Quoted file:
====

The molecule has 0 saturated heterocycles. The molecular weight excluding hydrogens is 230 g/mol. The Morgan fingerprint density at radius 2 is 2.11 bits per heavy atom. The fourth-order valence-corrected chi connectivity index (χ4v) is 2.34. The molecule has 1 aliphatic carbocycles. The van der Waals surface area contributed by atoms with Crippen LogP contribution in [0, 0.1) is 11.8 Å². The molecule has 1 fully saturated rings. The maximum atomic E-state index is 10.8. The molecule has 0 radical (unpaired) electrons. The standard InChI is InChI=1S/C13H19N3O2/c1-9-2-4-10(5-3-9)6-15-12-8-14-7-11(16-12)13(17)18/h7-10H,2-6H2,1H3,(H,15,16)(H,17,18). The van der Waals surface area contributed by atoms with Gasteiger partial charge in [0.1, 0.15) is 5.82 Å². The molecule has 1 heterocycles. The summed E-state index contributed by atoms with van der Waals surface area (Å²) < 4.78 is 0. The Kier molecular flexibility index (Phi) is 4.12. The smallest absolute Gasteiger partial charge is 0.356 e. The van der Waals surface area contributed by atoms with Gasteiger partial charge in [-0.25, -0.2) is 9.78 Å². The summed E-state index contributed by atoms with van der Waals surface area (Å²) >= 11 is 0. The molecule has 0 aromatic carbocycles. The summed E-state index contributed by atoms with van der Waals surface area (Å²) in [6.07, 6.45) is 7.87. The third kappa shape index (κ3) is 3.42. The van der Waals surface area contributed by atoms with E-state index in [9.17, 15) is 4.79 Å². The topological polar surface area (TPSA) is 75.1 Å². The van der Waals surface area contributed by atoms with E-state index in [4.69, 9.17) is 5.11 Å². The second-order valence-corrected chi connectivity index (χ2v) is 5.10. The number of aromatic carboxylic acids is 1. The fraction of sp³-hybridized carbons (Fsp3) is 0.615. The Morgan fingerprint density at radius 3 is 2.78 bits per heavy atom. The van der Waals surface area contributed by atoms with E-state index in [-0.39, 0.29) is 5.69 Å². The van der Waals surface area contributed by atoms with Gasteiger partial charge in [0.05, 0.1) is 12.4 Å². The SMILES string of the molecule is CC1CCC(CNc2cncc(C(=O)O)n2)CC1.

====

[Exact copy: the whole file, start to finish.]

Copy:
The molecule has 0 saturated heterocycles. The molecular weight excluding hydrogens is 230 g/mol. The Morgan fingerprint density at radius 2 is 2.11 bits per heavy atom. The fourth-order valence-corrected chi connectivity index (χ4v) is 2.34. The molecule has 1 aliphatic carbocycles. The van der Waals surface area contributed by atoms with Crippen LogP contribution in [0, 0.1) is 11.8 Å². The molecule has 1 fully saturated rings. The maximum atomic E-state index is 10.8. The molecule has 0 radical (unpaired) electrons. The standard InChI is InChI=1S/C13H19N3O2/c1-9-2-4-10(5-3-9)6-15-12-8-14-7-11(16-12)13(17)18/h7-10H,2-6H2,1H3,(H,15,16)(H,17,18). The van der Waals surface area contributed by atoms with Gasteiger partial charge in [0.1, 0.15) is 5.82 Å². The molecule has 1 heterocycles. The summed E-state index contributed by atoms with van der Waals surface area (Å²) < 4.78 is 0. The Kier molecular flexibility index (Phi) is 4.12. The smallest absolute Gasteiger partial charge is 0.356 e. The van der Waals surface area contributed by atoms with Gasteiger partial charge in [-0.25, -0.2) is 9.78 Å². The summed E-state index contributed by atoms with van der Waals surface area (Å²) >= 11 is 0. The molecule has 0 aromatic carbocycles. The summed E-state index contributed by atoms with van der Waals surface area (Å²) in [6.07, 6.45) is 7.87. The third kappa shape index (κ3) is 3.42. The van der Waals surface area contributed by atoms with E-state index in [9.17, 15) is 4.79 Å². The topological polar surface area (TPSA) is 75.1 Å². The van der Waals surface area contributed by atoms with E-state index in [4.69, 9.17) is 5.11 Å². The second-order valence-corrected chi connectivity index (χ2v) is 5.10. The number of aromatic carboxylic acids is 1. The fraction of sp³-hybridized carbons (Fsp3) is 0.615. The Morgan fingerprint density at radius 3 is 2.78 bits per heavy atom. The van der Waals surface area contributed by atoms with E-state index in [-0.39, 0.29) is 5.69 Å². The van der Waals surface area contributed by atoms with Gasteiger partial charge in [0.05, 0.1) is 12.4 Å². The SMILES string of the molecule is CC1CCC(CNc2cncc(C(=O)O)n2)CC1.